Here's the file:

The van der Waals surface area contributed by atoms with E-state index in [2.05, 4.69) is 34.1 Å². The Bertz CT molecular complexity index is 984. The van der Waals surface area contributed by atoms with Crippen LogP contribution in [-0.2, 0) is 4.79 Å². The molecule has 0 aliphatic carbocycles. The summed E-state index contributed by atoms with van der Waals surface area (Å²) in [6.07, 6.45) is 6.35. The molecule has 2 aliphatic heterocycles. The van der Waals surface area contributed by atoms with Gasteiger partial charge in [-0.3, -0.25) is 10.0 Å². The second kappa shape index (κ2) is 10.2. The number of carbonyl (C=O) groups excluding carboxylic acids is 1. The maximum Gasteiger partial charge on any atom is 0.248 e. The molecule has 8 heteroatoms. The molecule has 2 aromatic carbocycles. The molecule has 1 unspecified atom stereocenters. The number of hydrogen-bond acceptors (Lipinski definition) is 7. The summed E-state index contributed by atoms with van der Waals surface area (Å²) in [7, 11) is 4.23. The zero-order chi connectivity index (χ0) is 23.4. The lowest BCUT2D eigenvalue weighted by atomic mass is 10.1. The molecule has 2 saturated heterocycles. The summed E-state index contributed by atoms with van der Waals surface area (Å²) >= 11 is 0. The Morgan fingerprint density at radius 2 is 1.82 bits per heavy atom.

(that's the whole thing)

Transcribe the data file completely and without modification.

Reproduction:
The van der Waals surface area contributed by atoms with E-state index in [2.05, 4.69) is 34.1 Å². The Bertz CT molecular complexity index is 984. The van der Waals surface area contributed by atoms with Crippen LogP contribution in [-0.2, 0) is 4.79 Å². The molecule has 0 aliphatic carbocycles. The summed E-state index contributed by atoms with van der Waals surface area (Å²) in [6.07, 6.45) is 6.35. The molecule has 2 aliphatic heterocycles. The van der Waals surface area contributed by atoms with Gasteiger partial charge in [-0.3, -0.25) is 10.0 Å². The second kappa shape index (κ2) is 10.2. The number of carbonyl (C=O) groups excluding carboxylic acids is 1. The maximum Gasteiger partial charge on any atom is 0.248 e. The molecule has 8 heteroatoms. The molecule has 2 aromatic carbocycles. The molecule has 1 unspecified atom stereocenters. The number of hydrogen-bond acceptors (Lipinski definition) is 7. The summed E-state index contributed by atoms with van der Waals surface area (Å²) in [7, 11) is 4.23. The zero-order chi connectivity index (χ0) is 23.4. The lowest BCUT2D eigenvalue weighted by atomic mass is 10.1. The molecule has 2 saturated heterocycles. The summed E-state index contributed by atoms with van der Waals surface area (Å²) >= 11 is 0. The Morgan fingerprint density at radius 2 is 1.82 bits per heavy atom.